Foreign Patents and the PCT
The popular term “worldwide patent” is based on a fallacy. “Worldwide patents” do not exist. In general, separate protection must be applied for in each country individually. However, a handful of regional patent organisations do exist which cover patent protection in more than one country, for example, ARIPO, the Eurasian Patent Office, the European Patent Office, the Gulf Co-operation Countries, and OAPI.
The first step (for our South African clients) to obtaining patent protection in several countries is normally the filing of a provisional patent application at the South African Patent Office. Please click here for more information, in this respect.
Thereafter, within 12 months of the filing of such South African provisional patent application, you will need to file a complete patent application in each country of the world in which you require protection (including South Africa) so as to claim the earlier priority date of your South African provisional patent application under the International Patent Convention (also referred to as the Paris Convention). The most important countries are members of this convention. However, it is important to notify us at your very first contact with us, of the countries in which you wish to obtain patent protection, as patent applications should be filed in all countries which are not members of the Paris Convention, before your invention is disclosed to the public and, preferably, as soon as possible. Please click here for a list of the Paris Convention Members.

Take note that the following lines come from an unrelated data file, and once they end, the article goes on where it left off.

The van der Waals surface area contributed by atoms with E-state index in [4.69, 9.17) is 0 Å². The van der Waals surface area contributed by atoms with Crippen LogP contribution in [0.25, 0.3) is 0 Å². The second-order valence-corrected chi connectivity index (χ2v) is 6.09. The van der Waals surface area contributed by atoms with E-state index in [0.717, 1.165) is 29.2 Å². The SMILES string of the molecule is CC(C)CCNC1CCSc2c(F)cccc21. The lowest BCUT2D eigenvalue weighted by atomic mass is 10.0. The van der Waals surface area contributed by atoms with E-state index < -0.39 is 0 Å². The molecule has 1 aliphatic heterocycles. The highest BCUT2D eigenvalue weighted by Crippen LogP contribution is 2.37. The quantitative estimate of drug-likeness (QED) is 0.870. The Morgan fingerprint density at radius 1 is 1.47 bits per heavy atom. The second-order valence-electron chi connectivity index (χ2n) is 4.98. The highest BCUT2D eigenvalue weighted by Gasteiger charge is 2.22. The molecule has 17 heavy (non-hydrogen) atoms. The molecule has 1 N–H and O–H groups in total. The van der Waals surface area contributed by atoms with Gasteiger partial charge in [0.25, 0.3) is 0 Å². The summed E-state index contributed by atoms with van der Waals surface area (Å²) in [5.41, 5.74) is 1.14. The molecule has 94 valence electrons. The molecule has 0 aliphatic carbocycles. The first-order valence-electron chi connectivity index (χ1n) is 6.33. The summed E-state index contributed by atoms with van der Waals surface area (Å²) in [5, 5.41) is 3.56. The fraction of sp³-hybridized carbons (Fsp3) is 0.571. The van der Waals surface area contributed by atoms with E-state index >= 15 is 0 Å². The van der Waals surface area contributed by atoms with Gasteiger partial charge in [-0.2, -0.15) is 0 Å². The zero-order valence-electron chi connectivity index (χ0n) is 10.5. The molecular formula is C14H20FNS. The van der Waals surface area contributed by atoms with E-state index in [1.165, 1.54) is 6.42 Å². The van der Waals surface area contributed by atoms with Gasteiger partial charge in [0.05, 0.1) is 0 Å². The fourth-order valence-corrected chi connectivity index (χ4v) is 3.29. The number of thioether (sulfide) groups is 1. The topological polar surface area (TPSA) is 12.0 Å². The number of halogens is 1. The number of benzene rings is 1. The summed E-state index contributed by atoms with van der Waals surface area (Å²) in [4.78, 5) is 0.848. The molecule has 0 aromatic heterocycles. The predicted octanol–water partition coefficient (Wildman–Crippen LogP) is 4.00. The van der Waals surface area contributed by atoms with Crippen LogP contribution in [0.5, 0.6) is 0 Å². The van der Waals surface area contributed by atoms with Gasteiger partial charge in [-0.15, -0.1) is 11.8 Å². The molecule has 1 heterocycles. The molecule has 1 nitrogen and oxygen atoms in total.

It is important to note at this stage that many countries are members of the PCT (Patent Co-operation Treaty) and instead of filing separate Paris Convention applications for these countries a single PCT application is normally recommended before the conclusion of the 12 month Convention period. Please click here for a list of the PCT Member Countries.
The PCT Route
The PCT (Patent Co-operation Treaty) is a route to obtaining the grant of separate (national) patents in 152 countries (as of 1 June 2018), including South Africa. A single PCT application is filed, designating the countries envisaged at that stage for protection. A key advantage of this route is that costs are contained at this stage to between about R 35 000.00 and R 65 000.00, for an invention of average complexity, for the preparation and filing of the PCT application if filed in the name of a private individual who is a national of South Africa or more than one such individual. If even one of the applicants is not a private individual who is a national of South Africa then extra costs of about R 20 000.00 can be expected.
The PCT route includes, at no extra charge, an international search by an International Searching Authority, typically the Austrian Patent Office. This will give a good indication of the patentability of the invention before patenting is proceeded with in the individual PCT contracting states.
By requesting an international examination, the applicant will be afforded the opportunity to argue and/or amend the application in light of the Examiner’s objections with a view to obtaining a clear preliminary examination report. The costs of requesting such an international examination are between about R 15 000.00 and R 35 000.00 (at current exchange rates) if all the applicants are private individuals who are nationals of South Africa. If even one of the applicants is not a private individual who is a national of South Africa then extra costs of about R 20 000.00 can be expected. The costs of arguing and/or amending the application in light of the Examiner’s objections are typically between about R5 000.00 and R10 000.00 if the matter is of simple to average complexity.
Before the expiry of a 30 month period from the earliest priority date (normally the date of filing of the South African provisional patent application, as described above), separate national or regional patent application(s) must be filed at the usual fee levels.
For more information on the individual countries, please return to our home page and select a country using the interactive map of the world.